Three tips on how to stay liquid in India - Is cash still king?
As a student you usually don’t have a lot of money at your disposal. Nevertheless, in India as a foreign student from Europe, my purchasing power increased noticeably, and I kind of felt blessed by Lakshmi, the Indian goddess of wealth. In this post, I will share some of my lessons learnt during my time in India so far.
Lesson 1: Unlock geo-control on your credit/debit card, and always maintain a cash buffer
About one year ago, India’s Prime Minister Narendra Modi devalued 1000 and 500 rupee bills overnight, in an effort to combat corruption. The media worldwide took up the topic and reported on India going more and more cashless. However, arriving in India without any money in my pocket did was not the wisest idea I’ve ever had. The original plan of taking an Uber to campus and paying it by credit card did not work out due to payment issues. And as I had forgotten to unlock the geo-control function on my debit card, the ATM only provided me with well-mannered apologies. Luckily in the end I accidentally met a fellow exchange student on the airport which was willing to share a cab with me. He paid cash.
Lesson 2: Pay with cards whenever possible, compare ATMs to avoid high withdrawal fees
So, after settling in my comfortable dorm room at Lakeview Hostel at the Indian Institute of Management Calcutta (IIMC) the exchange could start. First, I changed my debit card setting to withdraw some money that would provide me with the necessary liquidity to repay my debts and get the necessities for the upcoming days. The ATMs on campus – as most ATMs in India according to my experience – accept the most common types of debit and credit cards like Maestro, Mastercard or Visa. Nevertheless, they differ in whether the specific bank charges an extra fee for withdrawing money (if approx. 200 rupees / 2,50€) or by which exchange rate applies. Also, for foreign cards, cash withdrawals are limited to 10.000 rupees per transaction, which is about 131€. Pay with cards whenever possible and have an eye on your cash reserves in order to avoid high fees from frequent trips to the ATM.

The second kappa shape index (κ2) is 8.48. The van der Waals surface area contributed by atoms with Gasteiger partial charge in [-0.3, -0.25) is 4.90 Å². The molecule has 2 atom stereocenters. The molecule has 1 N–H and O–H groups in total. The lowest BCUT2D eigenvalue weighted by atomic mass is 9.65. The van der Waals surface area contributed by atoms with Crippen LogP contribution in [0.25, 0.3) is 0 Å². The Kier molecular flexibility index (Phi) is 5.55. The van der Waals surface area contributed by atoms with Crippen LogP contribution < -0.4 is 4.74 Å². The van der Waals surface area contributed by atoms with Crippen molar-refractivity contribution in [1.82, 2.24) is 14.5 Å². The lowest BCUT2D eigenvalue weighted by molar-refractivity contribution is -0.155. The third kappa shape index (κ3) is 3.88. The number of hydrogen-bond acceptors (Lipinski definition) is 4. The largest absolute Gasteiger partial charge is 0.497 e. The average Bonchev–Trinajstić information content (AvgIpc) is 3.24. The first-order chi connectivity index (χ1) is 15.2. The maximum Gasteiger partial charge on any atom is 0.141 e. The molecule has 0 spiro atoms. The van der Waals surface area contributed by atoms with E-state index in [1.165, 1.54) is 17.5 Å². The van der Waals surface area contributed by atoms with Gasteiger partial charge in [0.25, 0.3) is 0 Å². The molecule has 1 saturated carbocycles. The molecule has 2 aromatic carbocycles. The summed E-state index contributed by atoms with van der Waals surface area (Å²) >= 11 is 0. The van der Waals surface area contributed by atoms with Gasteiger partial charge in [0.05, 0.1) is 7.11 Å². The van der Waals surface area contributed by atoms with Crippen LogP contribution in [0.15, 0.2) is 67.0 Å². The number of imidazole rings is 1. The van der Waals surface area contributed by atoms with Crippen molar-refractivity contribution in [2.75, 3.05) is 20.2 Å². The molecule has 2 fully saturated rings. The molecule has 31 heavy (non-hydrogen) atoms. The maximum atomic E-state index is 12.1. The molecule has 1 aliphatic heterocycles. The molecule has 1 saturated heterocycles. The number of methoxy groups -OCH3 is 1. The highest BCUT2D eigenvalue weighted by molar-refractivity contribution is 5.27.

Lesson 3: Make use of electronic payment solutions, have an Indian friend assist you
India really embraces new, alternative payment systems, and in some way, is even more advanced than Austria. I found that besides the usage of cash, electronic payment systems like Paytm, play an important role. Moreover, people in general tend to have more trust in such forms of payment compared to Austria. These services usually offer their customers a wide variety of discounts, thereby even increasing the convenience of usage. Also, if you ever have to wire rupees to India, use apps like TransferWise to keep the fees low. In contrast to that, the possession of credit cards among the everyday Indian compared to Austria’s Max Mustermann shows a different picture. While in Austria the density of credit cards is quite high, in India only a small percentage of the population uses them. This gap is primarily due to the necessity of earning at least 10.000 rupees per month which equals to a salary of approximately 131€ per month.
For your next trip to India, consider the following tips in order to avoid hassles:
- Unlock the geo control settings of the credit and debit cards before your trip
- Try to maintain a cash buffer, preferably in small denominations of 10s and 100s
- Avoid high withdrawal fees by paying with card whenever possible and by comparing different ATMs
- Have an eye on the exchange rate and withdraw money when it’s peaking
- Use online payment systems like Paytm and TransferWise to make use of discounts, ask an Indian friend to assist you
Spicy greetings from India and until next time,
The author, Markus Habernig is a Carinthian national and studies at Università Commerciale Luigi Bocconi in Milan. He is currently spending a semester abroad in India at the Indian Institute of Management Calcutta (IIMC). The images were provided by Markus Habernig.
India Institute of Management
Victoria Memorial, Kolkata